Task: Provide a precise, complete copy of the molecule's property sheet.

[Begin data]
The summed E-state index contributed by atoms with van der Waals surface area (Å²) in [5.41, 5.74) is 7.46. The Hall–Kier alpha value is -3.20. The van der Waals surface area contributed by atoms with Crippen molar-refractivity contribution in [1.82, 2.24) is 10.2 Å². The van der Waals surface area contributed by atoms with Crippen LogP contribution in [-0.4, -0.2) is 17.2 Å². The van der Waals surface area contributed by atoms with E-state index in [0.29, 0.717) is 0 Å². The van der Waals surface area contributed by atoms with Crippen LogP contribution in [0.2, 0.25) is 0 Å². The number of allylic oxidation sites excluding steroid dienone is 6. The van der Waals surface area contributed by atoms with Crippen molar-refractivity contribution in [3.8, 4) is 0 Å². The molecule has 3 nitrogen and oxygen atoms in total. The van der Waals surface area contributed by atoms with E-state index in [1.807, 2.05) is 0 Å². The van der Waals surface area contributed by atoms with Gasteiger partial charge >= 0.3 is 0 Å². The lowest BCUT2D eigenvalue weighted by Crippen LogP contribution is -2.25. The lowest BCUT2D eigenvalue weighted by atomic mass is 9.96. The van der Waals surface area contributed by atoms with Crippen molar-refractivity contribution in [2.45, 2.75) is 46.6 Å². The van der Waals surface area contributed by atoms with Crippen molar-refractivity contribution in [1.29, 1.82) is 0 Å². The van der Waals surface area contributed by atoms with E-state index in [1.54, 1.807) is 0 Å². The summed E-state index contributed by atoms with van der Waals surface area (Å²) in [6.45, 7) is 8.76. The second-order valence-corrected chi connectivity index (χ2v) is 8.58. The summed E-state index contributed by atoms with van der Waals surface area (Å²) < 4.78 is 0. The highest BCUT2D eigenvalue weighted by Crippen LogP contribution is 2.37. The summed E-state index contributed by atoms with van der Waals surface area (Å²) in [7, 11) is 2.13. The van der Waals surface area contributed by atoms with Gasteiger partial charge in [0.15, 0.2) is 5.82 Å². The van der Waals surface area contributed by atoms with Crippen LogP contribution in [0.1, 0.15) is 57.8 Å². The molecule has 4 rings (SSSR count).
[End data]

The summed E-state index contributed by atoms with van der Waals surface area (Å²) in [5.41, 5.74) is 7.46. The Hall–Kier alpha value is -3.20. The van der Waals surface area contributed by atoms with Crippen molar-refractivity contribution in [1.82, 2.24) is 10.2 Å². The van der Waals surface area contributed by atoms with Crippen LogP contribution in [-0.4, -0.2) is 17.2 Å². The van der Waals surface area contributed by atoms with E-state index in [0.29, 0.717) is 0 Å². The van der Waals surface area contributed by atoms with Crippen LogP contribution in [0.2, 0.25) is 0 Å². The number of allylic oxidation sites excluding steroid dienone is 6. The van der Waals surface area contributed by atoms with Crippen molar-refractivity contribution in [3.8, 4) is 0 Å². The molecule has 3 nitrogen and oxygen atoms in total. The van der Waals surface area contributed by atoms with E-state index in [1.807, 2.05) is 0 Å². The van der Waals surface area contributed by atoms with Gasteiger partial charge >= 0.3 is 0 Å². The lowest BCUT2D eigenvalue weighted by Crippen LogP contribution is -2.25. The lowest BCUT2D eigenvalue weighted by atomic mass is 9.96. The van der Waals surface area contributed by atoms with Crippen molar-refractivity contribution in [2.45, 2.75) is 46.6 Å². The van der Waals surface area contributed by atoms with Crippen molar-refractivity contribution in [1.29, 1.82) is 0 Å². The van der Waals surface area contributed by atoms with E-state index in [1.54, 1.807) is 0 Å². The summed E-state index contributed by atoms with van der Waals surface area (Å²) in [6.45, 7) is 8.76. The second-order valence-corrected chi connectivity index (χ2v) is 8.58. The summed E-state index contributed by atoms with van der Waals surface area (Å²) < 4.78 is 0. The highest BCUT2D eigenvalue weighted by Crippen LogP contribution is 2.37. The summed E-state index contributed by atoms with van der Waals surface area (Å²) in [7, 11) is 2.13. The van der Waals surface area contributed by atoms with Gasteiger partial charge in [0.15, 0.2) is 5.82 Å². The van der Waals surface area contributed by atoms with Crippen LogP contribution in [0.1, 0.15) is 57.8 Å². The molecule has 4 rings (SSSR count).